Our model has been implemented using the recommendations of the Substance Abuse and Mental Health Services Administration (SAMHSA) for integrated care. The program administers care at the Level 5 benchmark, the second highest level which emphasizes close collaboration between care coordinators, pediatricians, and therapists to serve clients and families.

CFCC’s Pediatric Integration Program is intertwining and prioritizing the mental and behavioral health of children in our area by allowing pediatricians to make referrals for services to the Center for Child Counseling and other mental health providers.

Furthermore, our expert care coordinators (pictured to the left) assist families with other kinds of resources to satisfy their basic and home needs. This might include connecting families with housing, helping them apply for SNAP benefits, or coordinating child care. “Clients and families are on a spectrum of need, our team is seeking to meet the basic needs of our families to help them overcome adversity,” says Kelly Benavidez an Intake Care Coordinator for the Pediatric Integration Program.

Our Progress:
Our Pediatric Integration Program just celebrated its first birthday! October 1st of this year officially marks the start of year 2 of the program. Over the last year, we have collected data to track our progress and impact. Almost 90% of clients in the program demonstrated an improvement in overall social-emotional functioning during the last 3 months as measured by a decrease in the client’s Children's Functional Assessment Rating Scale, CFARS scores. 86.9% of clients enrolled in the program experienced a decrease in CFARS scores across the past year since the program was implemented.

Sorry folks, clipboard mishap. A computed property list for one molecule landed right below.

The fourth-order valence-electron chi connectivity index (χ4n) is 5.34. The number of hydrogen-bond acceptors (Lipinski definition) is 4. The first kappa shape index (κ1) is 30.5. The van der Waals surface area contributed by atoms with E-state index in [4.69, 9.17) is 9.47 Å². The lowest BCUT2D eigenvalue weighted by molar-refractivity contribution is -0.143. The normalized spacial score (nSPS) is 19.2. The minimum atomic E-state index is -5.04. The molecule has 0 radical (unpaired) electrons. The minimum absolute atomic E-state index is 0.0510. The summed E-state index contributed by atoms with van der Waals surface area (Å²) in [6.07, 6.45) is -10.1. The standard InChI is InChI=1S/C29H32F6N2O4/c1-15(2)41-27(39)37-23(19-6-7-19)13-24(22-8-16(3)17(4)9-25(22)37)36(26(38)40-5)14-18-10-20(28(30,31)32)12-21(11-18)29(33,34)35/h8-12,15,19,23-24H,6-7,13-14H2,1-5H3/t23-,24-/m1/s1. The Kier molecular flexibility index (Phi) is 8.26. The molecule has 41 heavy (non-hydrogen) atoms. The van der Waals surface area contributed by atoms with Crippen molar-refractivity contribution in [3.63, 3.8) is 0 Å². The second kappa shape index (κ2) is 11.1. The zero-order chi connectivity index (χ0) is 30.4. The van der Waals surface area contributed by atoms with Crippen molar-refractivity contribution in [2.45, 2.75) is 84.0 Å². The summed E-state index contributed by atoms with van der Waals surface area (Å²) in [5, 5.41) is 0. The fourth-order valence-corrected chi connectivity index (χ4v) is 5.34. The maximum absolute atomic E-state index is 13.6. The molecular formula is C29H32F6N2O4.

Clients in the program have also reported success and improvement in their overall mental health. An 18-year-old male sought services to address symptoms of anxiety and depression and had previously planned to participate in college virtually and remain at home due to social anxiety. After learning how to cope more adaptively and communicate his feelings, he recently reported his decision to attend college in person as a part of his journey toward overcoming feelings of anxiety and depression. This client demonstrated improvement in functioning across domains as evidenced by a decrease in overall CFARS score. He has been successfully discharged from services and has been able to maintain progress made in treatment.

Improving and Expanding:
To expand the program, we have recently hired a new full-time therapist who has already begun building her caseload and improving the lives of clients. Our team continues to collaborate with Care Coordination who can facilitate a warm handoff to clinicians both inside and outside of the program. To serve families in need, our Intake Care Coordinator has continued to engage with new referrals to provide psychoeducational and community resources to clients and families who are currently awaiting services.

In a group setting, the Pediatric Integration Program has implemented a psychoeducational group for teen girls experiencing symptoms of anxiety. As a result of this prevention strategy, all group participants no longer felt that their symptoms rose to the level of requiring mental health therapy services. At the individual level, a 7-year-old client was able to participate in a psychoeducational group about anxiety in which she was able to learn adaptive coping skills, how to reframe negative thoughts, and the impact of self-talk on feelings of anxiety.